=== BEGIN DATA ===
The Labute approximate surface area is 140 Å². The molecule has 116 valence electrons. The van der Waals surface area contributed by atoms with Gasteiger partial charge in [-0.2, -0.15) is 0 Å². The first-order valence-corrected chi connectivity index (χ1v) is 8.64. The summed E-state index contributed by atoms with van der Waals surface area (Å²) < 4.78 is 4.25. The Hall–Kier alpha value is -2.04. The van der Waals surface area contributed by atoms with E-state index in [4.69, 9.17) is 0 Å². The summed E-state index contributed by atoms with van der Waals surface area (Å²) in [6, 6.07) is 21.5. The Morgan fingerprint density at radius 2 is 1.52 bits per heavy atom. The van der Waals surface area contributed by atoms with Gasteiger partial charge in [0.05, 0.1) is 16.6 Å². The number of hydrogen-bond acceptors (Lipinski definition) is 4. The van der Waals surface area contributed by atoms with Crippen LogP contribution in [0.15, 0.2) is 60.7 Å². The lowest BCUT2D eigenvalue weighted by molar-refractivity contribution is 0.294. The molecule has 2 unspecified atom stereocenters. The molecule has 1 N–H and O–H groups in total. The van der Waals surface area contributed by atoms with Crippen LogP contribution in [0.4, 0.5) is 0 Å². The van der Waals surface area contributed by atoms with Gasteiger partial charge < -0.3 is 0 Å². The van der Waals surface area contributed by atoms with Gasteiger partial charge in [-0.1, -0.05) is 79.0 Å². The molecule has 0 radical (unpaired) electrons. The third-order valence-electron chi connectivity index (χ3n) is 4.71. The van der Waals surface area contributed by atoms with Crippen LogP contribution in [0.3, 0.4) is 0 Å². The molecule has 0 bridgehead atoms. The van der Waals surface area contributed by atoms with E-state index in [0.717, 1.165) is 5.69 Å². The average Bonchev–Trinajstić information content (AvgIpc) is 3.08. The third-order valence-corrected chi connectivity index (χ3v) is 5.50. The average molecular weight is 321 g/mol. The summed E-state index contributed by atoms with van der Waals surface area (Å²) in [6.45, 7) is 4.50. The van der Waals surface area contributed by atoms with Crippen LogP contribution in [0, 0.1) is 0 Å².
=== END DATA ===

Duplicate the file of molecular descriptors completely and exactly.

The Labute approximate surface area is 140 Å². The molecule has 116 valence electrons. The van der Waals surface area contributed by atoms with Gasteiger partial charge in [-0.2, -0.15) is 0 Å². The first-order valence-corrected chi connectivity index (χ1v) is 8.64. The summed E-state index contributed by atoms with van der Waals surface area (Å²) < 4.78 is 4.25. The Hall–Kier alpha value is -2.04. The van der Waals surface area contributed by atoms with E-state index in [4.69, 9.17) is 0 Å². The summed E-state index contributed by atoms with van der Waals surface area (Å²) in [6, 6.07) is 21.5. The Morgan fingerprint density at radius 2 is 1.52 bits per heavy atom. The van der Waals surface area contributed by atoms with Gasteiger partial charge in [0.05, 0.1) is 16.6 Å². The number of hydrogen-bond acceptors (Lipinski definition) is 4. The van der Waals surface area contributed by atoms with Crippen LogP contribution in [0.15, 0.2) is 60.7 Å². The lowest BCUT2D eigenvalue weighted by molar-refractivity contribution is 0.294. The molecule has 2 unspecified atom stereocenters. The molecule has 1 N–H and O–H groups in total. The van der Waals surface area contributed by atoms with Crippen LogP contribution in [0.4, 0.5) is 0 Å². The van der Waals surface area contributed by atoms with Gasteiger partial charge < -0.3 is 0 Å². The van der Waals surface area contributed by atoms with Gasteiger partial charge in [-0.1, -0.05) is 79.0 Å². The molecule has 0 radical (unpaired) electrons. The third-order valence-electron chi connectivity index (χ3n) is 4.71. The van der Waals surface area contributed by atoms with Crippen LogP contribution in [0.3, 0.4) is 0 Å². The molecule has 0 bridgehead atoms. The van der Waals surface area contributed by atoms with E-state index in [0.717, 1.165) is 5.69 Å². The average Bonchev–Trinajstić information content (AvgIpc) is 3.08. The third-order valence-corrected chi connectivity index (χ3v) is 5.50. The average molecular weight is 321 g/mol. The summed E-state index contributed by atoms with van der Waals surface area (Å²) in [6.45, 7) is 4.50. The van der Waals surface area contributed by atoms with Crippen LogP contribution in [0, 0.1) is 0 Å².